Arnold Palmer – the player universally credited with popularising the game on a global scale – died on Sunday 25 September aged 87, prompting an unprecedented outpouring of grief among friends, colleagues and fans from throughout the world.
Speaking by telephone to Golf Channel, Jack Nicklaus said, "When I heard the news last night, I was just crushed. It just sort of felt like part of my life went with it, which it did. He was such a good competitor, good friend, and so great for the game of golf. He did so much for all of us as it relates to promoting the game, furthering the game, and he did so much for my career as far as being my friend and helping me."
Highlighting Palmer’s selfless nature, Nicklaus added, "I think Arnold would rather have gone to a cocktail party with 100 strangers than out to dinner with two friends. He just liked to give himself to the public and his fans. That was Arnold, and that was his personality. I don't think he ever met a stranger, and that was great."
The IAGTO was among countless organisations adding their condolences. “In December of 2000 we were lucky enough to have the opportunity to present Mr Palmer with our first IAGTO Honorary Award, as the ‘20th Century's Most Inspirational Golfer’. The success of the golf tourism industry is directly linked to the number of people playing the game, and at the dawn of golf's TV age Arnold Palmer had an incredible impact on the growth in both interest and participation. Armchair fans became golfing addicts and we all became beneficiaries of The King's legacy. A wonderful man and a great loss.”
An extraordinary and hugely popular golfer, and a firm favourite among fans right up to his death, Arnold Palmer was the first player to win one million dollars in prizemoney and four US Masters titles at Augusta.
Also known as The King, or simple Arnie, this charismatic player was born on 10 September 1929 in Youngstown, Pennsylvania. He began playing golf at three thanks to his father, who was a greenkeeper. Later he began to reap the rewards of his expertise with a golf club and won the West Penn Amateur Championship. In spite of this and other successes, he left golf for a few years to enrol in the Coast Guard, returning to the game at the start of the 1950s.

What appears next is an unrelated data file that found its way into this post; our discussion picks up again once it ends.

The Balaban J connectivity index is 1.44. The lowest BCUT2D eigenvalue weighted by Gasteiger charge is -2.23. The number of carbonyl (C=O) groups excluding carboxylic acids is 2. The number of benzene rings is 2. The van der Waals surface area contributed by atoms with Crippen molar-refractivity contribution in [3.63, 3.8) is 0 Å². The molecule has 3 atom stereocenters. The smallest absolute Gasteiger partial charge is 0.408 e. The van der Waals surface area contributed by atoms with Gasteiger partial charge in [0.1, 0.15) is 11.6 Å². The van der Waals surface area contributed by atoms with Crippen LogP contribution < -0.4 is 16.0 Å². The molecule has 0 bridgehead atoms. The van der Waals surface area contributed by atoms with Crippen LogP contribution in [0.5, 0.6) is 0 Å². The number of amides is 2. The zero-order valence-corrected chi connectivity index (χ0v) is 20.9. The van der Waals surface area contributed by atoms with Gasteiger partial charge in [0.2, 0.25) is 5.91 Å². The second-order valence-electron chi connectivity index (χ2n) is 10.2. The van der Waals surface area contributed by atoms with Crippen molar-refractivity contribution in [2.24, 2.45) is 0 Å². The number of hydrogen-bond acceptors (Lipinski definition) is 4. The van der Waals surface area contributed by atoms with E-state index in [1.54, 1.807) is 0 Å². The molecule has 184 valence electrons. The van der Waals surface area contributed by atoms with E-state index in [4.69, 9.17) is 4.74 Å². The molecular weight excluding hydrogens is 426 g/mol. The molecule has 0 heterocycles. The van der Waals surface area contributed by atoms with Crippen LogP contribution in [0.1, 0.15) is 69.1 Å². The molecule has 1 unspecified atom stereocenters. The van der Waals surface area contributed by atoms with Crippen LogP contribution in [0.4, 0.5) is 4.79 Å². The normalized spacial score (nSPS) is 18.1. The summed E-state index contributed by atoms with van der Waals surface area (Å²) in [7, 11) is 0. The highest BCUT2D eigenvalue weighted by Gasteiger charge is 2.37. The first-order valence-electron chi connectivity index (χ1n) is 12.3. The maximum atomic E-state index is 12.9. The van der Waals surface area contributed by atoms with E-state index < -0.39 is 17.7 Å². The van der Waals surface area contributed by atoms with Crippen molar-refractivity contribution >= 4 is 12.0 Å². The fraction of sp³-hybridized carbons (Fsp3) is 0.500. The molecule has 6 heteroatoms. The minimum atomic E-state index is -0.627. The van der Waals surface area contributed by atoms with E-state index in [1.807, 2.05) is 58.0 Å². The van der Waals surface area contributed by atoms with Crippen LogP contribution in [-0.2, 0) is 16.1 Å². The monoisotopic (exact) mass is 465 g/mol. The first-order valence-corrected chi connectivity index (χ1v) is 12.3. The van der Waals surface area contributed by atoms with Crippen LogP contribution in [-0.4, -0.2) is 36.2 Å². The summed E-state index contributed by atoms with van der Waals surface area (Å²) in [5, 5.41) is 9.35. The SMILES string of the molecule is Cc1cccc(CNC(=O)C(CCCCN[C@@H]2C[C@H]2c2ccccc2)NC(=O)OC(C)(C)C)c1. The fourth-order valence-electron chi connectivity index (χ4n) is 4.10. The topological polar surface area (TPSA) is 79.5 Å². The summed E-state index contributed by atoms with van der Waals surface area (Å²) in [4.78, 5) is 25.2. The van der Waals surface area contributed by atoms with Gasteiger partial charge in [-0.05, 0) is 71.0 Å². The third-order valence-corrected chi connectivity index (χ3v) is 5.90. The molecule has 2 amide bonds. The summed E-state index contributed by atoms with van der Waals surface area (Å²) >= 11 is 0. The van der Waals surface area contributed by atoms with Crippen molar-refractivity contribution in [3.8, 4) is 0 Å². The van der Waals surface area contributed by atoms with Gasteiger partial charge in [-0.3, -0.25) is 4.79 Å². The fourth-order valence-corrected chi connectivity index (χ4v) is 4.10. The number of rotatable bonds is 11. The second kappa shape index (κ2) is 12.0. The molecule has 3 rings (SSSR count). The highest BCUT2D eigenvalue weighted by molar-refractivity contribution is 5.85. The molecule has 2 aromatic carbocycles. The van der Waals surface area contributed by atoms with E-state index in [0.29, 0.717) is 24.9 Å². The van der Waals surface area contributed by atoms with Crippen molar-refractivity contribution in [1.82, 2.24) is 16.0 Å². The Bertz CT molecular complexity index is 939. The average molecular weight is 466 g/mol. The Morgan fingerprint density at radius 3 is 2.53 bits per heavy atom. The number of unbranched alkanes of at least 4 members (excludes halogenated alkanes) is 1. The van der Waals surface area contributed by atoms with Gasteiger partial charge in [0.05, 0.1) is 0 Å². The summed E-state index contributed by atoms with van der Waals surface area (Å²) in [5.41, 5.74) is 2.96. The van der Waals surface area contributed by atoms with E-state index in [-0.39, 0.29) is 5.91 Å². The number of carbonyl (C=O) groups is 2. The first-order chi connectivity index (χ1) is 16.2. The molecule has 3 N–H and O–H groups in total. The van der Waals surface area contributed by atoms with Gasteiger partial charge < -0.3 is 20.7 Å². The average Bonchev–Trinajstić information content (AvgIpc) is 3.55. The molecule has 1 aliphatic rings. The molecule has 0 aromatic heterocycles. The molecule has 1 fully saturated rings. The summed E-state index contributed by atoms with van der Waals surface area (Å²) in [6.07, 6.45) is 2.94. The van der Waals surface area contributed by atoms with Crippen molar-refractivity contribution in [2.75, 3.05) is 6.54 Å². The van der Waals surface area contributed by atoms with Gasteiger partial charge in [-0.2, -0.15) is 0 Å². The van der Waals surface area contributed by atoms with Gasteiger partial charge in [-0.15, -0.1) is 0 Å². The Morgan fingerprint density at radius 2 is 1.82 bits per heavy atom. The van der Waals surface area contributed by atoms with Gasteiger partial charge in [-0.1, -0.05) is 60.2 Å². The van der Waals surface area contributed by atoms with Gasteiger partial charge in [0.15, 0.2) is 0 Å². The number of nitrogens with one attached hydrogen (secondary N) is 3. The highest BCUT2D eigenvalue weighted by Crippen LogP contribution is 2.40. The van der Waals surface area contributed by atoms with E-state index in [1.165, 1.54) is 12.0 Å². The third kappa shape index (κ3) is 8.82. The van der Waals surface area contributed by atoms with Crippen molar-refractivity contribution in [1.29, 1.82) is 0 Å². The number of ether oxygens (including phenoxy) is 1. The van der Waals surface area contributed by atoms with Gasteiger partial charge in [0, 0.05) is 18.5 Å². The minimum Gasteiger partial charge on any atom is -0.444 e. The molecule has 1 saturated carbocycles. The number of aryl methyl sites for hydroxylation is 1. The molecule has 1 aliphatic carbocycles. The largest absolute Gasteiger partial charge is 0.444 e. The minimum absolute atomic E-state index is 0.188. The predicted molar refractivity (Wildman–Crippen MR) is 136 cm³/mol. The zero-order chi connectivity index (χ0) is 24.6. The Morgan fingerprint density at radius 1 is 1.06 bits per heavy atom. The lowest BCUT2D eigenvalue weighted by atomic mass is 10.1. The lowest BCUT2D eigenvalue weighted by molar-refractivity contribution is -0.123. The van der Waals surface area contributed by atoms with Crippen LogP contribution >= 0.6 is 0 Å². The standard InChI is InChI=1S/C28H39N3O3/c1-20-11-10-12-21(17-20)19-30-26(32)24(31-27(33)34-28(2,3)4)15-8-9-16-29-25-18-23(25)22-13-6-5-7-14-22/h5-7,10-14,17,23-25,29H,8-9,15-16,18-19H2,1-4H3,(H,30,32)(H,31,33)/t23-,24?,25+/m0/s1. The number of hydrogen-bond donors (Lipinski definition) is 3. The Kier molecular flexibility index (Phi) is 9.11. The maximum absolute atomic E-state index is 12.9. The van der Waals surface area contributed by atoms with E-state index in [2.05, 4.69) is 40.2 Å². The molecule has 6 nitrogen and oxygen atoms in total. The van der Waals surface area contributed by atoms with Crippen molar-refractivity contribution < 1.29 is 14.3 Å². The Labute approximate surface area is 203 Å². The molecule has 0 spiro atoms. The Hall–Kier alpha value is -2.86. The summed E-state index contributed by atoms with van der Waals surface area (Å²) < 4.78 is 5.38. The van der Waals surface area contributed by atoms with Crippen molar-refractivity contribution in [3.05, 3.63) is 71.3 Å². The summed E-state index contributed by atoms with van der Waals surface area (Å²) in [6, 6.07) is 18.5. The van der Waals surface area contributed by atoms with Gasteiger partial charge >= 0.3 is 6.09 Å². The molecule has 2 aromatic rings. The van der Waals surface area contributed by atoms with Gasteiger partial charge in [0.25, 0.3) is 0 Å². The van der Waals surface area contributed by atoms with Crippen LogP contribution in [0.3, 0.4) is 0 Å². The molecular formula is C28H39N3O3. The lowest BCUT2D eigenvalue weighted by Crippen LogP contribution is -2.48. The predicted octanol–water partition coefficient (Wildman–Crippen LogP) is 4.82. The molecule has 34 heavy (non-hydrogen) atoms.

In 1954, he achieved his most important victory as an amateur, the national US Championship, and it was clear what the future held: just five months later he turned professional.
After two seasons settling into the Tour, his first big season came in 1957 when he won four times. The following year Arnold won his first Grand Slam title, the US Masters – winning the tournament three more times (1960, 1962 and 1964).
His attacking play, charismatic swing and Hollywood actor’s appearance quickly turned him into a media star. His charisma and TV appeal in the first years when this new communication medium began to become popular helped develop the game and boost prizemoney.
His 1960 season was especially impressive, as he won eight events, including two majors (the Masters and US Open). Also special for Palmer was 1962, when he again won eight tournaments – also including two majors (the Masters and British Open, which he had won for the first time the previous year). As to be expected, he was named Player of the Year in 1960 and 1962.
During his long and successful career, The King won seven majors, between 1958 and 1964: four Masters (he was the first player to achieve this feat); two British Opens; and a US Open.
Between 1957 and 1963, Palmer topped the money list four times and won the most number of events five times.
In 1968, he became the first golfer to win a career one million dollars on the US PGA Tour.
His final big year on the Tour was 1971, when he won five times. The last of his 62 professional victories came in 1973, though his popularity never declined among fans.
In 1980, he joined the Champions (Seniors) Tour, and once again his charismatic personality helped further popularise the Tour. Success came quickly: in his first season he won the PGA Seniors Championship and the next year the US Senior Open. In all he collected 10 titles on the Champions Tour.
His experiences in the Ryder Cup had a double facet: he played in the event on seven occasions and was captain twice (the last time in 1975).
Palmer was able to maintain his popularity thanks to featuring in advertisements, and he also established his own company, Arnold Palmer Enterprises, an empire which includes golf academies, and companies organising golf events, managing golf courses and selling sports products and clothes. He was also the co-founder of The Golf Channel. With all these extensive business activities he became one of the wealthiest sportsmen in the world.
Among his many honours, in 1974 Arnold Palmer was elected to the World Golf Hall of Fame.